Laos Reforestation Efforts Stall, With Targets Not Met

laos-timber-122817.jpg A truck loads timber from a forest in southern Laos in an undated photo.
Photo sent by an RFA listener

Efforts to reforest land-cleared areas of Laos have stalled in recent months, with many provinces falling short of their targeted goals, sources in the Southeast Asian country say.

In northwestern Laos’s Oudomxay province, trees have so far been planted on only one quarter of the 8,000-hectare target set by the central government, official sources told RFA’s Lao Service.  

Meanwhile, in Luang Namtha province in the northern part of the country, a reforestation project has still not even launched, sources said.

“The Forest Department set a goal of 8,000 hectares this year for Oudomxay,” a local official of Laos’s Ministry of Agriculture and Forestry told RFA. “But we have been able to accomplish only a quarter of this.”

“Our team has fewer than 30 people, and they can’t do it all,” RFA’s source said, speaking on condition of anonymity.

“Also, we don’t have enough grass seed.”

“If we had some money, we could hire villagers to help plant trees,” he said.

In Luang Namtha, forestry teams are still searching for land on which to launch their program, a local official told RFA, adding, “Also, we have no funding.”

Foreign aid may now be needed to jump-start the work, the official said.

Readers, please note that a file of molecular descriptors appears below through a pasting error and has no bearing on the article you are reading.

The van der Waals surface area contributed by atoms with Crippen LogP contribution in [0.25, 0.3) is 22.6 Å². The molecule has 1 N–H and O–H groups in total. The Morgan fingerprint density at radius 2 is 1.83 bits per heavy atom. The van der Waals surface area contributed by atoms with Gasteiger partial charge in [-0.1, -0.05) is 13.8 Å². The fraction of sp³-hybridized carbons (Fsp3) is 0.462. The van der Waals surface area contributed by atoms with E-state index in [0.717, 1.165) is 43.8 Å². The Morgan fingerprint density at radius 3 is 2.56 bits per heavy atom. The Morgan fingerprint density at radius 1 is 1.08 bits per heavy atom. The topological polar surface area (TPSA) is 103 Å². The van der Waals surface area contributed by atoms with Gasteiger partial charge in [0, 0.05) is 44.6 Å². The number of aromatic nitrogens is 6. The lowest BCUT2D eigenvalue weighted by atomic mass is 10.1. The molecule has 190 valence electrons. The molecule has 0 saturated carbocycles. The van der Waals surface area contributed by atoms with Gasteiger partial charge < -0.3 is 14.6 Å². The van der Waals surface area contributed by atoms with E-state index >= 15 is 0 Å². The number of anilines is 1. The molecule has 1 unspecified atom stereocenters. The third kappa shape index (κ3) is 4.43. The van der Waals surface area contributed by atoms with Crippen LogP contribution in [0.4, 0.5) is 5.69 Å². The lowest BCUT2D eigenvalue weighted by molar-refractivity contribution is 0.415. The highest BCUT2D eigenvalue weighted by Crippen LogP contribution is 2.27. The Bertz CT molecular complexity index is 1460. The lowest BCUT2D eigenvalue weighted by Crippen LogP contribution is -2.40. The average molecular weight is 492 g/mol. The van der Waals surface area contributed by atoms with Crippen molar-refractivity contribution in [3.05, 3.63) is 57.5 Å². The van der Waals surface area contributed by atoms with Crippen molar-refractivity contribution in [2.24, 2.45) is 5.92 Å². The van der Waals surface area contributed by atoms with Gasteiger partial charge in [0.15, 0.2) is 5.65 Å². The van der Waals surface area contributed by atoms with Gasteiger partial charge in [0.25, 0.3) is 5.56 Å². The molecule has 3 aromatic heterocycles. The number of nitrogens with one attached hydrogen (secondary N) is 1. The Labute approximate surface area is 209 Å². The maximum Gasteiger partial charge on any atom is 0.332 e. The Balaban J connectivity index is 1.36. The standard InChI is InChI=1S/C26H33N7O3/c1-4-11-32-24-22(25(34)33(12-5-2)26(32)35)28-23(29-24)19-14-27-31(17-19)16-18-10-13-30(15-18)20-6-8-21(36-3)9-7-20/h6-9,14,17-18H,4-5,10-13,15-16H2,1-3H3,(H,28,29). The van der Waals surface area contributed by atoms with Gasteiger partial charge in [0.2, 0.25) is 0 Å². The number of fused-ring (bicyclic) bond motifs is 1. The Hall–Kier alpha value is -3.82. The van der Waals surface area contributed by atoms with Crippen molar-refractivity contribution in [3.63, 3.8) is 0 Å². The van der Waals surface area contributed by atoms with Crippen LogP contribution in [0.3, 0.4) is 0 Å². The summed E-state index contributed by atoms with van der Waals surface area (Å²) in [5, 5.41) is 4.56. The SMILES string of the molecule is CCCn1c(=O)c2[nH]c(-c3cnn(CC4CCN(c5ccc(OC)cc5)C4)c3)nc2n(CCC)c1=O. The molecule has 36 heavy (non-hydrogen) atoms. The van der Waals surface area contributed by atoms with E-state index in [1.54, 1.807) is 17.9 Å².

Government leaders now hope to increase forest cover in Laos from 42 percent to 65 percent of the country by 2020. But while specific targets have been set for the country’s provinces, little funding has been provided, official sources say.

Targets are also being missed because many Lao forests, including forests in protected zones, are still being destroyed in illegal logging operations and by slash-and-burn cultivation, one ministry official told RFA.

Deforestation has been a major problem in the last two decades for Laos, with timber often obtained through conversion forestry—clearing areas marked for the development of infrastructure projects such as hydropower dams, road building, and mining operations.

These are then used as an excuse for large-scale logging that would not otherwise be permitted under Lao law.

Reported by RFA’s Lao Service. Translated by Max Avary. Written in English by Richard Finney.


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